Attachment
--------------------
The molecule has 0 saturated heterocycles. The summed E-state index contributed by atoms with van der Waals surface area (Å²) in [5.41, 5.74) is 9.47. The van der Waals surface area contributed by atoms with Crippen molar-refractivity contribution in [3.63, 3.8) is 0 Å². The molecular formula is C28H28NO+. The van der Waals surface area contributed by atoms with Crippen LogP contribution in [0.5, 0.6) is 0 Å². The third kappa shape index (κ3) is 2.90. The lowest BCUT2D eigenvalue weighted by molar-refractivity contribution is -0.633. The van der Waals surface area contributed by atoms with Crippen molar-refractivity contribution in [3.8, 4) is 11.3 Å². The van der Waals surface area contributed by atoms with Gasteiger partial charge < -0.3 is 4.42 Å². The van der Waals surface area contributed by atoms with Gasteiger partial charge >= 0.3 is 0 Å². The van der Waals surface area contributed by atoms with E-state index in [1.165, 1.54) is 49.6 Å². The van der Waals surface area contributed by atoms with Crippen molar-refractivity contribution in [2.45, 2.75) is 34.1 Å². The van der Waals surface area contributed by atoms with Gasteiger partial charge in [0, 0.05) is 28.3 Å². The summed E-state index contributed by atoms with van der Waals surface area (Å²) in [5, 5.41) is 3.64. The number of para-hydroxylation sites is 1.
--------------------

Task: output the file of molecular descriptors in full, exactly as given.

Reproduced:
The molecule has 0 saturated heterocycles. The summed E-state index contributed by atoms with van der Waals surface area (Å²) in [5.41, 5.74) is 9.47. The van der Waals surface area contributed by atoms with Crippen molar-refractivity contribution in [3.63, 3.8) is 0 Å². The molecular formula is C28H28NO+. The van der Waals surface area contributed by atoms with Crippen LogP contribution in [0.5, 0.6) is 0 Å². The third kappa shape index (κ3) is 2.90. The lowest BCUT2D eigenvalue weighted by molar-refractivity contribution is -0.633. The van der Waals surface area contributed by atoms with Crippen molar-refractivity contribution in [3.8, 4) is 11.3 Å². The van der Waals surface area contributed by atoms with Gasteiger partial charge < -0.3 is 4.42 Å². The van der Waals surface area contributed by atoms with Gasteiger partial charge >= 0.3 is 0 Å². The van der Waals surface area contributed by atoms with E-state index in [1.165, 1.54) is 49.6 Å². The van der Waals surface area contributed by atoms with Crippen molar-refractivity contribution in [2.45, 2.75) is 34.1 Å². The van der Waals surface area contributed by atoms with Gasteiger partial charge in [0, 0.05) is 28.3 Å². The summed E-state index contributed by atoms with van der Waals surface area (Å²) in [5, 5.41) is 3.64. The number of para-hydroxylation sites is 1.